This video of our friend S.C. Mero, a DTLA artist who shops at Raw Materials, is also about a year old. Have you seen her remote-controlled traffic cone zipping through the hood? 🚧 Unfortunately the traffic cone wasn’t with her when she was walking from Sonoratown recently, and she, along with her companion, was hit by a drunk driver and rushed to the hospital with a concussion and other injuries. S.C. assured us through her social media platforms that she is okay and full of love. She’s so amazing. We’re so relieved she’s got such a hard head that she survived. Yay, artists!
Did you catch our blog post from a week ago hipping you to S.C. Mero’s exhibition at the LA Art Show? The day after the L.A. Art Show closed, Mero took Deborah Vankin from The LA Times on a tour of her street sculptures and Vankin wrote it up:
“The cone was part of Mero’s eight-piece solo exhibition presented by Art Share L.A., a nonprofit supporting emerging local artists. Mero’s public art installations, which she’s been making since she graduated from USC in 2011, typically dot the sidewalks of downtown L.A.’s Arts District, where Art Share L.A. is based. The conceptual sculptures employ humor to shed light on pressing urban issues such as gentrification, drug addiction and homelessness.”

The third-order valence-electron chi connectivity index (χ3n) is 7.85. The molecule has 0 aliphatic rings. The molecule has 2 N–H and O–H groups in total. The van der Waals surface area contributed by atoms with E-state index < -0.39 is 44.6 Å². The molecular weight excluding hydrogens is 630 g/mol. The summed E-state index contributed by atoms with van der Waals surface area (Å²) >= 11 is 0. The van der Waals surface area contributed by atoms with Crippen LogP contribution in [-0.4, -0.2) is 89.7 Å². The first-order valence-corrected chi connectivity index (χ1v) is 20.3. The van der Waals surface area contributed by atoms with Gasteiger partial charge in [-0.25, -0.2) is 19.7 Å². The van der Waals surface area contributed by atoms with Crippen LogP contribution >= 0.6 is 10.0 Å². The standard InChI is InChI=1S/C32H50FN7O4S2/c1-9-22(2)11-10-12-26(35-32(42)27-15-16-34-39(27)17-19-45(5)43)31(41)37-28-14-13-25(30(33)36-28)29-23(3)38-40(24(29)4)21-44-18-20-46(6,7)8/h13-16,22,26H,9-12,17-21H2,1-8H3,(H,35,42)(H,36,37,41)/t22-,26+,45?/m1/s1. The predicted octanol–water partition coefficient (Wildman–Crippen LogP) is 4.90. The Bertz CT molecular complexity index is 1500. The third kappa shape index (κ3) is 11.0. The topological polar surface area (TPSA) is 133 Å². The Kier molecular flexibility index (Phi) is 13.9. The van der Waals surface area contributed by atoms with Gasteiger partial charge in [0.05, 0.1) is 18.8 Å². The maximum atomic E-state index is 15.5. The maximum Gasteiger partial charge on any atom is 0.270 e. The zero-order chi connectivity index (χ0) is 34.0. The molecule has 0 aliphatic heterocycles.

“I just love how Sarah directs a lens onto dire societal issues,” said Art Share L.A. Executive Director Cheyanne Sauter. “But she relies so much on the accidental audience, and I wanted to make that more intentional by bringing her there.”
If you’re at the LA Art Show today, we highly recommend you check out one of our favorite exhibits by one of our favorite artists – Art Lives Here: S.C. Mero Presented by Art Share L.A. She has her remote-controlled traffic cone with her, and if your timing is right, she might take you and the traffic cone for a spin around the convention room floor.
“Art Share L.A. has partnered with skid-row based, emerging guerrilla artist S.C. Mero to bring a taste of the streets of Downtown Los Angeles to LA Art Show. Embodying the nature of downtown, the onsite installation pieces are just a teaser to the larger site map of her work – which guides attendees into downtown to explore our community under the guise of a pseudo street art scavenger hunt. Each of her site-specific, clever creations calls attention to issues surrounding homelessness, gentrification, drug use, global warming, and more. The goal of this project is to encourage further exploration of underground art, arts activism, and social justice in the Downtown community in a way that is inviting and accessible for everyone.”